Origins and properties of dental stem cells

Lead Research Organisation: King's College London
Department Name: Dental Institute School Office

Abstract

Stem cells have an enormous potential for offering new clinical treatments of a wide variety of diseases and disorders because of their ability to form many different types of cells. Research on stem cells is currently focussed into two main general areas: 1. The use of embryonic stem cells (ES). 2. The use of adult stem cells.

Embryonic stem cells are an attractive source because they are easy to grow and are capable of producing all cell types in the body. The main problem with ES cells is that they can only be derived from early stage embryos and obtaining these cells from each individual patient is not feasible. Without being able to do this any ES cell therapy may require immune suppression to avoid rejection.

Adult stem cells are populations of cells that are found in many different tissues and organs of the body, including the intestine, bone marrow, hair and skin. These cells offer a major advantage for clinical use since they can be obtained from each patient and thus would not be rejected by the immune system. The problems with adult stem cells are that they are often present in small numbers and their ability to form different cell types varies depending on the tissue source.


The ideal source of stem cells is one where the cells are easily and repeatedly accessible, can be easily cultured in vitro and their differentiation potentials are known and can be manipulated. Currently there is no single source of stem cells that satisfies these criteria.

Stem cells have been recently identified in teeth, both from adults and from milk teeth naturally lost by children. Teeth may offer a source of stem cells that can be easily obtained and because children naturally lose up to 20 milk teeth, there is the potential of having 20 opportunities to bank these cells for future use. At present however very little is known about these stem cells and the aim of this project therefore is to investigate where these cells come from, and to study what cell types they are able to form. This research will determine how usable these cells will be for clinical therapies and will also provide the reagents for identifying and purifying dental stem cells from patients teeth.

Technical Summary

Teeth can potentially provide an easily accessible source of adult stem cells that could be used for a wide variety of dental and non-dental stem cell-based therapies. Stem cells are believed to be present in dental pulp and can be identified in cultures of pulp cells from naturally exfoliated children?s teeth and adult teeth. It is currently not known however if these cells are a single population or if there are multiple stem cell populations derived from different cell lineages. Moreover, the differentiation potential of these cells has not been thoroughly investigated. Since these questions are difficult to answer in humans, the aim of this proposal is to investigate the origins of dental pulp stem cells and identify their differentiation potential using mouse genetics. The outcome of this project will be an understanding of the nature of dental pulp stem cells that will determine the extent to which they will be a source of cells that can be banked following tooth loss in children and adults to be available for a variety of therapeutic uses and thus provide an alternative to cord blood and other bankable stem cells. In addition we will obtain clonal populations of the stem cells that can be used to identify novel markers to enable the equivalent cells to be purified from human teeth.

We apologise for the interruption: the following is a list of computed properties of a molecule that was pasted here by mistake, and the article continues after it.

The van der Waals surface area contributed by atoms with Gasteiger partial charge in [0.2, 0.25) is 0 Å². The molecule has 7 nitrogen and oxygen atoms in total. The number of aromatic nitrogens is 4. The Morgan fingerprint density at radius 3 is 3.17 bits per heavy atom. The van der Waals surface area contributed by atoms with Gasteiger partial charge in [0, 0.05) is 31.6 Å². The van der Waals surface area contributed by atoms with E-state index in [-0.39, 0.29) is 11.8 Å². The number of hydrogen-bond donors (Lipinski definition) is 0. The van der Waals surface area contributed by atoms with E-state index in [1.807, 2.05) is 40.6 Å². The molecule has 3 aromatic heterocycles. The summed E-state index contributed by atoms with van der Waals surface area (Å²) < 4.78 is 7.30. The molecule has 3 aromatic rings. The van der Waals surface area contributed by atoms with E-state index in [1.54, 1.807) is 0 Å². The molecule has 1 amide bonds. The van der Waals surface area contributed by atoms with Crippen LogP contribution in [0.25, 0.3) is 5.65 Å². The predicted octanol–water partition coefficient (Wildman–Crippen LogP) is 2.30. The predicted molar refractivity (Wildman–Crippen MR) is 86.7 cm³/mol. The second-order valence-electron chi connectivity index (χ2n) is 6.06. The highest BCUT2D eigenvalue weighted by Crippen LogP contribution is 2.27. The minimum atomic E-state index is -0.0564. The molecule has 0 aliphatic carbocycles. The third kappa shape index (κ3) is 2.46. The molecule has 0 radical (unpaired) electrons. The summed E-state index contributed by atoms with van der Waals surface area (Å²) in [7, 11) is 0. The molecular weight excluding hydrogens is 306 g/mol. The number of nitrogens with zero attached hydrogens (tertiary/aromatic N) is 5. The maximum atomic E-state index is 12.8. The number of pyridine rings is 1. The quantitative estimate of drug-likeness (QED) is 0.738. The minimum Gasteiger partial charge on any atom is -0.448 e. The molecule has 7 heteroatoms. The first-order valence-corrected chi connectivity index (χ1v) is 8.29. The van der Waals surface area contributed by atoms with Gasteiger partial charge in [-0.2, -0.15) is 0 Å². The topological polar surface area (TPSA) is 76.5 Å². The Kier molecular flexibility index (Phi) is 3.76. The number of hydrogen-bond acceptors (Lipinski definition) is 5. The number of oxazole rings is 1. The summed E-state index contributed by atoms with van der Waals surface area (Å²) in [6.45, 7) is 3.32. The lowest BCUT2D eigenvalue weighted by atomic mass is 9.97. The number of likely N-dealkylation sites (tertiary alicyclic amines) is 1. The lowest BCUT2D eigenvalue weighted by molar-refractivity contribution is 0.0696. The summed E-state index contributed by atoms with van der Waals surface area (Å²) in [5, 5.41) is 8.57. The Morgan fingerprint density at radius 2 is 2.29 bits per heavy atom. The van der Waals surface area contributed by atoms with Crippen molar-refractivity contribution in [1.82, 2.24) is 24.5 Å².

Publications

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Feng J (2011) Dual origin of mesenchymal stem cells contributing to organ growth and repair. in Proceedings of the National Academy of Sciences of the United States of America

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Feng J (2010) Perivascular cells as mesenchymal stem cells. in Expert opinion on biological therapy

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Miletich I (2011) Developmental stalling and organ-autonomous regulation of morphogenesis. in Proceedings of the National Academy of Sciences of the United States of America

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Ohazama A (2010) A role for suppressed incisor cuspal morphogenesis in the evolution of mammalian heterodont dentition. in Proceedings of the National Academy of Sciences of the United States of America

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Volponi AA (2010) Stem cell-based biological tooth repair and regeneration. in Trends in cell biology

 
Description UKSCN 
Form Of Engagement Activity A talk or presentation
Part Of Official Scheme? No
Primary Audience Participants in your research and patient groups
Results and Impact UK Stem Cell Netwrok annual conference, Edinburgh. Invited speaker

Offers of collaboration
Year(s) Of Engagement Activity 2008